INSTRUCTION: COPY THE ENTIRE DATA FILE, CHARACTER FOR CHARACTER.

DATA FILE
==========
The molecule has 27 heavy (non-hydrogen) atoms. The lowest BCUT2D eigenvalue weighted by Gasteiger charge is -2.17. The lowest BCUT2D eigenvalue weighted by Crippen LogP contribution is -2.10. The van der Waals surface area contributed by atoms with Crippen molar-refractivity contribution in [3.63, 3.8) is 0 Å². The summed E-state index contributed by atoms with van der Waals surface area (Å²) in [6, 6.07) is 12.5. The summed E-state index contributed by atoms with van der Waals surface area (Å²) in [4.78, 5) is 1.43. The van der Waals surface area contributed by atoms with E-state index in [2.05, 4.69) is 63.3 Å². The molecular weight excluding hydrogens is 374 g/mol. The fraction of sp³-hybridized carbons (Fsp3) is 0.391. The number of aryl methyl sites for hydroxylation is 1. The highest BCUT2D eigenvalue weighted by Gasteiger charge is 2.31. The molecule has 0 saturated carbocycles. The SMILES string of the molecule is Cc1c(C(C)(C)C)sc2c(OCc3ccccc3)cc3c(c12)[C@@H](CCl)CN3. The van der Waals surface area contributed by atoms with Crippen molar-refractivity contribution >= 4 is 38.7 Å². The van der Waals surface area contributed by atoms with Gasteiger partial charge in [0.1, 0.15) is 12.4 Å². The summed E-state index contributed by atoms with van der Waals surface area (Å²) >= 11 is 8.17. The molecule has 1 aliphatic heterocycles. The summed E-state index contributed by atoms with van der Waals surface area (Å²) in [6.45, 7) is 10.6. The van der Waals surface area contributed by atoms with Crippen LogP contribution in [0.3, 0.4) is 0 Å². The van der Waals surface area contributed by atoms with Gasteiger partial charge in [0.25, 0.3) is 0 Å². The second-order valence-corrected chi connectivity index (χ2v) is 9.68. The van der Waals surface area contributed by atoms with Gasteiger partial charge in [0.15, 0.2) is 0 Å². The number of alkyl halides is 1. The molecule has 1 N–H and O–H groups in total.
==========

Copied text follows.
The molecule has 27 heavy (non-hydrogen) atoms. The lowest BCUT2D eigenvalue weighted by Gasteiger charge is -2.17. The lowest BCUT2D eigenvalue weighted by Crippen LogP contribution is -2.10. The van der Waals surface area contributed by atoms with Crippen molar-refractivity contribution in [3.63, 3.8) is 0 Å². The summed E-state index contributed by atoms with van der Waals surface area (Å²) in [6, 6.07) is 12.5. The summed E-state index contributed by atoms with van der Waals surface area (Å²) in [4.78, 5) is 1.43. The van der Waals surface area contributed by atoms with E-state index in [2.05, 4.69) is 63.3 Å². The molecular weight excluding hydrogens is 374 g/mol. The fraction of sp³-hybridized carbons (Fsp3) is 0.391. The number of aryl methyl sites for hydroxylation is 1. The highest BCUT2D eigenvalue weighted by Gasteiger charge is 2.31. The molecule has 0 saturated carbocycles. The SMILES string of the molecule is Cc1c(C(C)(C)C)sc2c(OCc3ccccc3)cc3c(c12)[C@@H](CCl)CN3. The van der Waals surface area contributed by atoms with Crippen molar-refractivity contribution >= 4 is 38.7 Å². The van der Waals surface area contributed by atoms with Gasteiger partial charge in [0.1, 0.15) is 12.4 Å². The summed E-state index contributed by atoms with van der Waals surface area (Å²) >= 11 is 8.17. The molecule has 1 aliphatic heterocycles. The summed E-state index contributed by atoms with van der Waals surface area (Å²) in [6.45, 7) is 10.6. The van der Waals surface area contributed by atoms with Crippen LogP contribution in [0.3, 0.4) is 0 Å². The van der Waals surface area contributed by atoms with Gasteiger partial charge in [0.25, 0.3) is 0 Å². The second-order valence-corrected chi connectivity index (χ2v) is 9.68. The van der Waals surface area contributed by atoms with Gasteiger partial charge in [0.15, 0.2) is 0 Å². The number of alkyl halides is 1. The molecule has 1 N–H and O–H groups in total.